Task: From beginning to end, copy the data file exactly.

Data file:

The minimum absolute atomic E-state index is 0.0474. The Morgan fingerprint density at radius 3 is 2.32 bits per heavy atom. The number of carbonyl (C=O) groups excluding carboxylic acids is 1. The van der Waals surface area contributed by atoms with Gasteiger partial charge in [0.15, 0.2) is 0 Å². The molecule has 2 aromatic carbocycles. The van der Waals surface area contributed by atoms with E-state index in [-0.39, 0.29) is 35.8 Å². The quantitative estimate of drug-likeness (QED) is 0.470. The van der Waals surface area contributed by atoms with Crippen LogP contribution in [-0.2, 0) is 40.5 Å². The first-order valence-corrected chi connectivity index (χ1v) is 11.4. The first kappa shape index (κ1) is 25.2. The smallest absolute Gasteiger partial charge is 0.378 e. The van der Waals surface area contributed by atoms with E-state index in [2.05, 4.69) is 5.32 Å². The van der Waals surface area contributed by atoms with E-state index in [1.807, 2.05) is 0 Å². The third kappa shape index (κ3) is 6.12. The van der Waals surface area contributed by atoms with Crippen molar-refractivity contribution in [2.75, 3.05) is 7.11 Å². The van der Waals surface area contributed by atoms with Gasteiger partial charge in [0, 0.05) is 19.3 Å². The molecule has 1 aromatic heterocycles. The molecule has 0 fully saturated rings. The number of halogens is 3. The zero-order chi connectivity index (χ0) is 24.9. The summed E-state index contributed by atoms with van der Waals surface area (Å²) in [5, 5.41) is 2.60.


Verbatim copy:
The minimum absolute atomic E-state index is 0.0474. The Morgan fingerprint density at radius 3 is 2.32 bits per heavy atom. The number of carbonyl (C=O) groups excluding carboxylic acids is 1. The van der Waals surface area contributed by atoms with Gasteiger partial charge in [0.15, 0.2) is 0 Å². The molecule has 2 aromatic carbocycles. The van der Waals surface area contributed by atoms with E-state index in [-0.39, 0.29) is 35.8 Å². The quantitative estimate of drug-likeness (QED) is 0.470. The van der Waals surface area contributed by atoms with Crippen LogP contribution in [-0.2, 0) is 40.5 Å². The first-order valence-corrected chi connectivity index (χ1v) is 11.4. The first kappa shape index (κ1) is 25.2. The smallest absolute Gasteiger partial charge is 0.378 e. The van der Waals surface area contributed by atoms with E-state index in [2.05, 4.69) is 5.32 Å². The van der Waals surface area contributed by atoms with E-state index in [1.807, 2.05) is 0 Å². The third kappa shape index (κ3) is 6.12. The van der Waals surface area contributed by atoms with Crippen molar-refractivity contribution in [2.75, 3.05) is 7.11 Å². The van der Waals surface area contributed by atoms with Gasteiger partial charge in [0, 0.05) is 19.3 Å². The molecule has 1 aromatic heterocycles. The molecule has 0 fully saturated rings. The number of halogens is 3. The zero-order chi connectivity index (χ0) is 24.9. The summed E-state index contributed by atoms with van der Waals surface area (Å²) in [5, 5.41) is 2.60.